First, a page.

As discussed in this Spotlight, APAC’s financial service leaders can utilise a lot of the mistakes that were previously made in the U.K’s implementation of SMCR; including aspects of accountability. A feature point that is made by Gordon McKeown in the Spotlight reads: “It [SMCR] is intended to produce a working culture in the financial sector that will encourage staff to take personal responsibility for their actions, improve conduct at all levels and make sure firms and staff have a clear understanding of these areas of responsibility.”

Jennifer highlights the 2008 financial crisis as being the primary driver in the creation of individual accountability regulations like the SMCR and that of its successors. The flames of the crisis were fanned by poor decision-making and a ‘pass-the-buck’ mentality, resulting in new legislation and regulatory frameworks becoming a necessity for the financial services sector. It would ensure senior managers could be held accountable for significant business and conduct failures that occurred in the lines of business they were responsible for.

“The SMCR requires that senior managers in firms should have clearly assigned responsibilities and be held accountable for actions within their remit,” Jennifer explains. “It spells out what’s expected of firms very clearly in this regard, and senior leadership in these firms take the regulation very seriously, because the FCA does.”

When looking at how this applies to the APAC region, Jennifer says: “The IACG, MIC, and BEAR are similarly structured and precise in what is expected of firms operating in their respective countries. But it must be noted that individual accountability is about more than just following the rules, i.e., complying because the law says so. It makes good business sense to have a good firm culture; employees need to be held accountable for what’s in their remits.”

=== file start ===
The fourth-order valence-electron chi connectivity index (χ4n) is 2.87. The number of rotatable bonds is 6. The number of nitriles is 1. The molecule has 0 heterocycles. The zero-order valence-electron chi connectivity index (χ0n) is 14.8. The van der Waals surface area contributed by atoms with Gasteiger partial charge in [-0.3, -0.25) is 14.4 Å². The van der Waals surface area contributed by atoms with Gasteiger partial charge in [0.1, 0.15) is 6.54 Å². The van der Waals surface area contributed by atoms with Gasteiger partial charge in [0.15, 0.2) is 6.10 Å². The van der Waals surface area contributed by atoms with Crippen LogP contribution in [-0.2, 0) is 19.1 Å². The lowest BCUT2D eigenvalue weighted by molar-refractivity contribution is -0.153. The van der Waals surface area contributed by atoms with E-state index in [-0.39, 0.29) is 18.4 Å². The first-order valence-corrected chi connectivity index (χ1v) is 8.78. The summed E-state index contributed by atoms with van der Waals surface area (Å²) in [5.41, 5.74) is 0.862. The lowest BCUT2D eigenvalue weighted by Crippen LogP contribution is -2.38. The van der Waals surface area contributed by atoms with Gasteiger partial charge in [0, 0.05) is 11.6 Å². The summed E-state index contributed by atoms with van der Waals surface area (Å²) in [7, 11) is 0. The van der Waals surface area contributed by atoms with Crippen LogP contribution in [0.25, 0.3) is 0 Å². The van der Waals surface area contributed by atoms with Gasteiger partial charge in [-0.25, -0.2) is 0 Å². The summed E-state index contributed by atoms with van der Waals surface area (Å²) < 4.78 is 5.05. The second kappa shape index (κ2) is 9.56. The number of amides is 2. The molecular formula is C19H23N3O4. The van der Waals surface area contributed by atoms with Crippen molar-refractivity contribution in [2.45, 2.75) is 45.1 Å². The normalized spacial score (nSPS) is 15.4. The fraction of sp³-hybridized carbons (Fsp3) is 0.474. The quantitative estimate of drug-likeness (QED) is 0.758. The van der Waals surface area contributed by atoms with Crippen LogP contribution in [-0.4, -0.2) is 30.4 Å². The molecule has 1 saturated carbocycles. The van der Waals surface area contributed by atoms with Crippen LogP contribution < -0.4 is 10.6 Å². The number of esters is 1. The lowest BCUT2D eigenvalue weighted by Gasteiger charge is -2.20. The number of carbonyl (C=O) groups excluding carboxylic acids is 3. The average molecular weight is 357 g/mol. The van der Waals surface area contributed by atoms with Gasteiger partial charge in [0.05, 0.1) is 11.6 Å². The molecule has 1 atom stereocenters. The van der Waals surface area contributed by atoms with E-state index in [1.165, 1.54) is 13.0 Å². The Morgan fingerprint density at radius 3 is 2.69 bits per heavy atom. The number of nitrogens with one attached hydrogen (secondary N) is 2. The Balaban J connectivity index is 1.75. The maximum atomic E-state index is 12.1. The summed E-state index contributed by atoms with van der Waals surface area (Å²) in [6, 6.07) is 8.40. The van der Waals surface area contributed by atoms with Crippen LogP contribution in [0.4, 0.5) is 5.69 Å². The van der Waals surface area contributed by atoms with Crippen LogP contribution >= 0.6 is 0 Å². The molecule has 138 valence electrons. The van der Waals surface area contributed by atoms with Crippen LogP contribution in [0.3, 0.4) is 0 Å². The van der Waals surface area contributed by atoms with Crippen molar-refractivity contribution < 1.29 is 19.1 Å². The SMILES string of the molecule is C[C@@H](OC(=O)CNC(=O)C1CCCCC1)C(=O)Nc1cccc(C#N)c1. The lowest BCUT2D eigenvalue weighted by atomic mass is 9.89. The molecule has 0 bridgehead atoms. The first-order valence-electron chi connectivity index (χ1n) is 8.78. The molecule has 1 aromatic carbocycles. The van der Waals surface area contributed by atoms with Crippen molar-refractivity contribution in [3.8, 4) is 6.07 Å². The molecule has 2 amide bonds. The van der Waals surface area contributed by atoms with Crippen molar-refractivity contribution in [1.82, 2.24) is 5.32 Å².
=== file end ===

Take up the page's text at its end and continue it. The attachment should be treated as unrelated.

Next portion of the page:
But what matters in the world is deeds, not words, and Jennifer describes how the clarity of individual accountability regimes is crystal clear: “They explicitly place the responsibilities of business and conduct failures in firms on senior managers. It then falls, of course, on compliance to find ways to implement the regimes,” she says.

Solid infrastructure remains a core pillar of the process, and systems must be both accessible and reliable in order to provide the kind of data and information that senior managers require to determine if their employees are competent in their roles and doing their jobs in such a manner that allows the firm to stay compliant.

“Clients more and more want an evidence base that can be easily referred to, reported out on, or managed by dashboards to give assurance, oversight, and confidence that an effective control framework is in place,” Jennifer continues. “An informed decision on a matter that could break the career of a senior manager legitimately requires powerful insight tools and solutions to properly make. Whether we’re talking about employee conflicts monitoring, control room automation, or individual accountability regimes, easily accessible and understandable data is what’s now called for.”